Swearing is real. It might not always be eloquent (although it often is) but to me, it gets the job done. Swear words, when used appropriately (as in most sentences), can be a lot of fun.
My number one frustration with our province is the lack of colour in the people and the dialogue. If it's not "You're welcome," it's a thousand other expressions that people seemed to have gleaned from the Dictionary of words we can use that won't upset too many people.
What's with Ontario? Why is it that people from the Northern reaches are so much fun and everyone in the GTA is so restrained, careful, and downright proper? And what is it that makes these Newfies and Calgarians such a riot?
There's more to this than swearing, of course.
During my first week as a corporate robot, working for the audit firm Ernst & Young in Toronto, I cracked a few off-colour jokes, forwarded some sweets and garbage through internal mail, and generally behaved like any other normal employee. One work colleague told me to "be careful," and another said I was a "real clown."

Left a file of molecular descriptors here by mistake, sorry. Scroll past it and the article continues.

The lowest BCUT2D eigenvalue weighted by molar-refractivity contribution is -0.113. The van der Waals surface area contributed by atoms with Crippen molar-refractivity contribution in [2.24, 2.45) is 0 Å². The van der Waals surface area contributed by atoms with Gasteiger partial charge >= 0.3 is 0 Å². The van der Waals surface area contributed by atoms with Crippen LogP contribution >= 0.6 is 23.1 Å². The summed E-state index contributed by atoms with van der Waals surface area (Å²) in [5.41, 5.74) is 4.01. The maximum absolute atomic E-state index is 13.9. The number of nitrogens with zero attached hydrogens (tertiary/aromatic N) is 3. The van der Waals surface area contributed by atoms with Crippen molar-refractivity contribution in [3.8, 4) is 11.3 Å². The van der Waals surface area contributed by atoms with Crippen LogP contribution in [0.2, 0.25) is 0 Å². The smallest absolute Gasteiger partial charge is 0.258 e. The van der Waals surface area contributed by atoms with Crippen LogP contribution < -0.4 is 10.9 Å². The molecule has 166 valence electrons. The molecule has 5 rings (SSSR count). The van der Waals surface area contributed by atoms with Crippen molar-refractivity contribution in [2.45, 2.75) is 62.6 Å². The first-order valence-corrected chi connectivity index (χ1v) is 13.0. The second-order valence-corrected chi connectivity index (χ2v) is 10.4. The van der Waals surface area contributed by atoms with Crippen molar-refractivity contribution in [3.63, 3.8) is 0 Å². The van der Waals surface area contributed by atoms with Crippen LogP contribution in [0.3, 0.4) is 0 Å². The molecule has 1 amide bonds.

The limited range of acceptable behaviour in Ontario alarms me. Anything that even approaches the boundary of "normal" behaviour is perceived as unwholesome, inappropriate, or just plain disruptive.
I wish to God my fellow Ontarians would stand on their desks from time to time, and tell me what they really think. You don't have to swear to loosen up, but for #$%^&*()!!! sakes, come on - you know you want to!
A few years ago in a fit of niceness I bought a box of chocolates for a lady who helped me fix a small IT test problem I was having.